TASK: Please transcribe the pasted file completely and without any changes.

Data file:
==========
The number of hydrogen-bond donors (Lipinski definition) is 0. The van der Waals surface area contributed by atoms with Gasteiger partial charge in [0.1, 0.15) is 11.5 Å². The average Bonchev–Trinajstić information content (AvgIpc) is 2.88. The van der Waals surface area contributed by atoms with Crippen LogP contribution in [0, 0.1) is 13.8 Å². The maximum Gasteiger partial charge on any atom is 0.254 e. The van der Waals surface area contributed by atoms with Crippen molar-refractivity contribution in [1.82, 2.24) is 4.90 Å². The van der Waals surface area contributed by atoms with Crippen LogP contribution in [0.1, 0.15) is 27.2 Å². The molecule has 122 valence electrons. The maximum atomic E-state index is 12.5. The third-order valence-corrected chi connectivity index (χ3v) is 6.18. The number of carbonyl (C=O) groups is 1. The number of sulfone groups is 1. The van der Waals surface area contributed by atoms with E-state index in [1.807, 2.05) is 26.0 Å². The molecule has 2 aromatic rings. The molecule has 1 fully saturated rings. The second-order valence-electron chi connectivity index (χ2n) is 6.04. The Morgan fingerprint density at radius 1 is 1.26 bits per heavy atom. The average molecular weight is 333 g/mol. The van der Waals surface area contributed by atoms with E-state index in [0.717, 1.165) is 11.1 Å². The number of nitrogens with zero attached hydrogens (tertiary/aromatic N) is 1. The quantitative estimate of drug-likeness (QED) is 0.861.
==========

The number of hydrogen-bond donors (Lipinski definition) is 0. The van der Waals surface area contributed by atoms with Gasteiger partial charge in [0.1, 0.15) is 11.5 Å². The average Bonchev–Trinajstić information content (AvgIpc) is 2.88. The van der Waals surface area contributed by atoms with Crippen LogP contribution in [0, 0.1) is 13.8 Å². The maximum Gasteiger partial charge on any atom is 0.254 e. The van der Waals surface area contributed by atoms with Crippen molar-refractivity contribution in [1.82, 2.24) is 4.90 Å². The van der Waals surface area contributed by atoms with Crippen LogP contribution in [0.1, 0.15) is 27.2 Å². The molecule has 122 valence electrons. The maximum atomic E-state index is 12.5. The third-order valence-corrected chi connectivity index (χ3v) is 6.18. The number of carbonyl (C=O) groups is 1. The number of sulfone groups is 1. The van der Waals surface area contributed by atoms with E-state index in [1.807, 2.05) is 26.0 Å². The molecule has 2 aromatic rings. The molecule has 1 fully saturated rings. The second-order valence-electron chi connectivity index (χ2n) is 6.04. The Morgan fingerprint density at radius 1 is 1.26 bits per heavy atom. The average molecular weight is 333 g/mol. The van der Waals surface area contributed by atoms with E-state index in [0.717, 1.165) is 11.1 Å². The number of nitrogens with zero attached hydrogens (tertiary/aromatic N) is 1. The quantitative estimate of drug-likeness (QED) is 0.861.